Are Dark Thoughts a Bad Thing?

By on March 1st, 2012 Categories: The Breast Cancer Journey

Recently, some of my clients were having a conversation and the topic of “having dark thoughts” came up. Dark thoughts, or inner negative thoughts, feel heavier than other kinds of thoughts because they have a connection to intense feelings. My clients were surprised to find they were not alone; they realized that they kept these thoughts secret because they were embarrassed about them. They were relieved to learn that many of us have dark thoughts at some point in our lives.

Most often, “dark” or negative thoughts occur in reaction to traumatic events. The women having the discussion, for instance, were women faced with a breast cancer diagnosis at some point in their lives. Some were long-time survivors, others newly faced with the prospect of surgery and other treatment. All of the women were able to identify with having these inner negative thoughts.

This conversation was inspiring and led me to write about why dark thoughts happen and what to do about them. These kinds of thoughts, in and of themselves, are not bad. It’s what you do or don’t do with them that can lead to trouble. The thoughts are about yourself and/or your situation and are connected to, more likely rooted in, your emotions — they’re a symptom of what you are feeling. They may be one of several symptoms that might alert you to pay attention. By themselves, dark thoughts exist internally, as part of an inner dialogue.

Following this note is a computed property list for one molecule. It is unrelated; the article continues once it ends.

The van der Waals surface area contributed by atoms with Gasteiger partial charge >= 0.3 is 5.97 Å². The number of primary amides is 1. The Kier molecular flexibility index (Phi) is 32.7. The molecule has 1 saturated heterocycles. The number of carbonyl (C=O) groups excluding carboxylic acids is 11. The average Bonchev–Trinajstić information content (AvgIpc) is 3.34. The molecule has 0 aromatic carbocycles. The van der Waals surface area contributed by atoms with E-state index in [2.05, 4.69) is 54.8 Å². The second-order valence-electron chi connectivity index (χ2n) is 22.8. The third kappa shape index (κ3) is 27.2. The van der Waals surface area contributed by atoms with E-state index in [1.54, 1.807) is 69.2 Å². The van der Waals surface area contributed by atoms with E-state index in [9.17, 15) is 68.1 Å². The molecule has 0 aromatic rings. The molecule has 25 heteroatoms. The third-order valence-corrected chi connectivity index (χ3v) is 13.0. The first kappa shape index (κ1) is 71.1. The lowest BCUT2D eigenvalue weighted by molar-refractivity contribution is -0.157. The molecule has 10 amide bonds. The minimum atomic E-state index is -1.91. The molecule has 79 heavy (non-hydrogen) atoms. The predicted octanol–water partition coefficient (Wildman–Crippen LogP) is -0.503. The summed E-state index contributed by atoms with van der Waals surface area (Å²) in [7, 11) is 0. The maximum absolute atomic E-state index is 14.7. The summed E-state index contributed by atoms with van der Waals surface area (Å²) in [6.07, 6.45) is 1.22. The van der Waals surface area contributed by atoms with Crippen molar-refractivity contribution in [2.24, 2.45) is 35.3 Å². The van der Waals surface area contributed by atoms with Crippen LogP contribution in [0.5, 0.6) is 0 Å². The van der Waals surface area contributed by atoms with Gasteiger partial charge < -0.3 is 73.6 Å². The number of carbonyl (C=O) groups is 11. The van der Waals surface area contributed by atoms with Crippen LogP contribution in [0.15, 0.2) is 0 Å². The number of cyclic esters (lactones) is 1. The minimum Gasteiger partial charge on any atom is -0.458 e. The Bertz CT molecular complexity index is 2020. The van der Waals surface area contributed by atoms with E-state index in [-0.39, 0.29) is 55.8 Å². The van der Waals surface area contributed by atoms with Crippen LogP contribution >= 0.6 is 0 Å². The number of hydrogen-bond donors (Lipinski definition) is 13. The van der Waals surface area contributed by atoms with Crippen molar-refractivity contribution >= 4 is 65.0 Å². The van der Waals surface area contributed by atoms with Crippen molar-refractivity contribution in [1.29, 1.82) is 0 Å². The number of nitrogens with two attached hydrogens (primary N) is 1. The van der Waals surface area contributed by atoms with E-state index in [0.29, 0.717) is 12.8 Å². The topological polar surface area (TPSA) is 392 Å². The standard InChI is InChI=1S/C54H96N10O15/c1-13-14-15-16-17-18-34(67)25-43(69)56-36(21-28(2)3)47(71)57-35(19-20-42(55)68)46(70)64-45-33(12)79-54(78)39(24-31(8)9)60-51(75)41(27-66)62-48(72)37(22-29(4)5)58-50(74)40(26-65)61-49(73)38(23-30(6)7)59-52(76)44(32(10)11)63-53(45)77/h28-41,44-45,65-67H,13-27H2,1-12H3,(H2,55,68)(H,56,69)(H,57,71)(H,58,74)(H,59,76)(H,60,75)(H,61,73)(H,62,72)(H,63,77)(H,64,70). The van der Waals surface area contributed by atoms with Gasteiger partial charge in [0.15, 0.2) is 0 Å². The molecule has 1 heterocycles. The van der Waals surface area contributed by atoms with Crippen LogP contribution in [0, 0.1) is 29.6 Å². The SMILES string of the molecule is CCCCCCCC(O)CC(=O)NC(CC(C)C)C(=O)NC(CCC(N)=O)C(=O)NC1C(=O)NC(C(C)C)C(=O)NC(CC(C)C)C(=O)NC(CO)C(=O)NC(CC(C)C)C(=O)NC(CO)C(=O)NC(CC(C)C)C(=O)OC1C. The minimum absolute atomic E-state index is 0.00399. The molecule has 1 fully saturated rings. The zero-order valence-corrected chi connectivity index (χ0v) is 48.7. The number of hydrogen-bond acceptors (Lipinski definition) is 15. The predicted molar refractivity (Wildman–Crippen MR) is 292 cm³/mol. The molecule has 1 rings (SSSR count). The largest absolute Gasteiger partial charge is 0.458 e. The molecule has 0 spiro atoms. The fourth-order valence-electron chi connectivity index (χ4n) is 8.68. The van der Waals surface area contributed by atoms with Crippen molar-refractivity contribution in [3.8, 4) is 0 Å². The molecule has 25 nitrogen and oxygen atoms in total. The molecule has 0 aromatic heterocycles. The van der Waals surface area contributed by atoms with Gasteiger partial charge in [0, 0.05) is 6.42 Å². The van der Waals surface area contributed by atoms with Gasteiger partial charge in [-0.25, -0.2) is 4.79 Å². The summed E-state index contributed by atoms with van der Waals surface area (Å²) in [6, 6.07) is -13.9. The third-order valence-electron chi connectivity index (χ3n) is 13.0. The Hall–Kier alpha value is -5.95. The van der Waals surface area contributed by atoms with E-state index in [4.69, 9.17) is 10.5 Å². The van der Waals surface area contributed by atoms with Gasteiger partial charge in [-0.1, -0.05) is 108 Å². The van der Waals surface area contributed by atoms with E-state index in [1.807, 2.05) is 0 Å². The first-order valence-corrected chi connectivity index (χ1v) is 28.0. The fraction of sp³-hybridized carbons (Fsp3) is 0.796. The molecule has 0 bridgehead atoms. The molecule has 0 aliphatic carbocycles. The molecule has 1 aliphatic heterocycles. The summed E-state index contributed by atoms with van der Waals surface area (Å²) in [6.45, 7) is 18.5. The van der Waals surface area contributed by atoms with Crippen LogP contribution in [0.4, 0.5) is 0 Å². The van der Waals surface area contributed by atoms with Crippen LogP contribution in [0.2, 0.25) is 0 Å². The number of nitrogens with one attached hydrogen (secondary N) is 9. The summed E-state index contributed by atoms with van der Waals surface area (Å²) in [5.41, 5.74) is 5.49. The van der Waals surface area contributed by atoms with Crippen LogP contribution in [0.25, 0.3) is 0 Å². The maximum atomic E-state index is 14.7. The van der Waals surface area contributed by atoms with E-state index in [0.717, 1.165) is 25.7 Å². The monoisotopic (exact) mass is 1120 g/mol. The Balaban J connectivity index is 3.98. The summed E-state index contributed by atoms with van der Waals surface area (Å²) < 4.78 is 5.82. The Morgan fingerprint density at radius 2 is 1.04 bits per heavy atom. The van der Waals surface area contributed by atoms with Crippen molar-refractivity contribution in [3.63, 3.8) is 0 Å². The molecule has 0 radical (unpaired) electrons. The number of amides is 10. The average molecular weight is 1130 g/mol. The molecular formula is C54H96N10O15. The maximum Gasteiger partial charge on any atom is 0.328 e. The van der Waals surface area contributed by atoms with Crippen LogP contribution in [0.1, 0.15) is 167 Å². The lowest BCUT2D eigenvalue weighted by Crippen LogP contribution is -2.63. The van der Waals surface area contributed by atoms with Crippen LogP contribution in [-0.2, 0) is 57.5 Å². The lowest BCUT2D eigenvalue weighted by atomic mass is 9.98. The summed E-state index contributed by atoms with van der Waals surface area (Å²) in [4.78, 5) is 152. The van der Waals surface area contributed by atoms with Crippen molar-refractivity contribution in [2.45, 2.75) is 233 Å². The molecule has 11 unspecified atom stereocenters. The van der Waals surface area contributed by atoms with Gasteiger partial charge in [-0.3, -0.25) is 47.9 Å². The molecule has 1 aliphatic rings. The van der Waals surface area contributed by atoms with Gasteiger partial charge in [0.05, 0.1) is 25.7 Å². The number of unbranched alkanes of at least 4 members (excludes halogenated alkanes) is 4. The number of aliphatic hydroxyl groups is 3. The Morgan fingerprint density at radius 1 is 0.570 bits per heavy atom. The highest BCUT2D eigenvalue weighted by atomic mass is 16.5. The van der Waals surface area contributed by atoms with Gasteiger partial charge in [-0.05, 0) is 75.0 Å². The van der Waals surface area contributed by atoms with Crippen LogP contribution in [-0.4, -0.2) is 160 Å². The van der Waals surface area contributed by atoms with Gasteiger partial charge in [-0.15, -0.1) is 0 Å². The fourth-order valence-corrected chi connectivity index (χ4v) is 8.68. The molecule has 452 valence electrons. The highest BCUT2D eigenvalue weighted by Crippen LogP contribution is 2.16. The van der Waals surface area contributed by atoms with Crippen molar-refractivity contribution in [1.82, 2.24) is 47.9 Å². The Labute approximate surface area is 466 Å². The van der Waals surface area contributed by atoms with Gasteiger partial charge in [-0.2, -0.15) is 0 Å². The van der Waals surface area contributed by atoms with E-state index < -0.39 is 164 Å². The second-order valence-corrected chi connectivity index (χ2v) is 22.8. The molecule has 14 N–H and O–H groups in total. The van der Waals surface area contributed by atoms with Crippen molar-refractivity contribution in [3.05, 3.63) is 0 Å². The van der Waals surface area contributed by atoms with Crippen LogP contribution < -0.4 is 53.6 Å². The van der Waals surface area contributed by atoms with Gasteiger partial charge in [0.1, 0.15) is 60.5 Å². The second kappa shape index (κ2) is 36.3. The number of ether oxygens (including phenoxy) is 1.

Lack of attention to your intense feelings can cause the feelings to connect to thoughts. So if you’re afraid, but don’t listen to your fear or tell anyone about it, your fear can then attach itself to thoughts — almost like a snowball that becomes larger as it rolls downhill. Left unacknowledged, these negative thoughts can sometimes manifest physically, as in the fatigue that can accompany depression. If you do pay attention internally, then you can work towards separating thoughts from feelings. For example: “I’m afraid, and because I’m feeling afraid, I’m starting to think about the future, and this makes the fear seem bigger.”

Emotions that can manifest as inner negative thoughts include but are not limited to: anxiety, worry, anger, sadness, jealousy, resentment, guilt, and shame. These thoughts represent the voice of these emotions. If you listen to the thoughts, you can try to figure out the connecting emotion.

Here are some examples:

“I feel so angry at myself for the things I’ve done — like smoking, eating junk food, and not exercising.”

“I wish I were someone else — like people I know who are happy and don’t worry.”

“I can’t believe how insensitive my friends and family are — they don’t seem to care about what I’m going through.”

“I am so afraid of what lies ahead that I almost wish I wasn’t here anymore.”

“Why am I the one who has to go through all of this? It’s so unfair.”

Once you begin to listen to your dark thoughts without judgment, you’re heading in a positive direction. If you find that you can’t do that, and/or you have any additional symptoms, there are resources available.

Here are some of the symptoms to watch for:

  • thoughts about hurting yourself and/or suicidal thoughts
  • significant changes in appetite, such that you have rapid weight gain or loss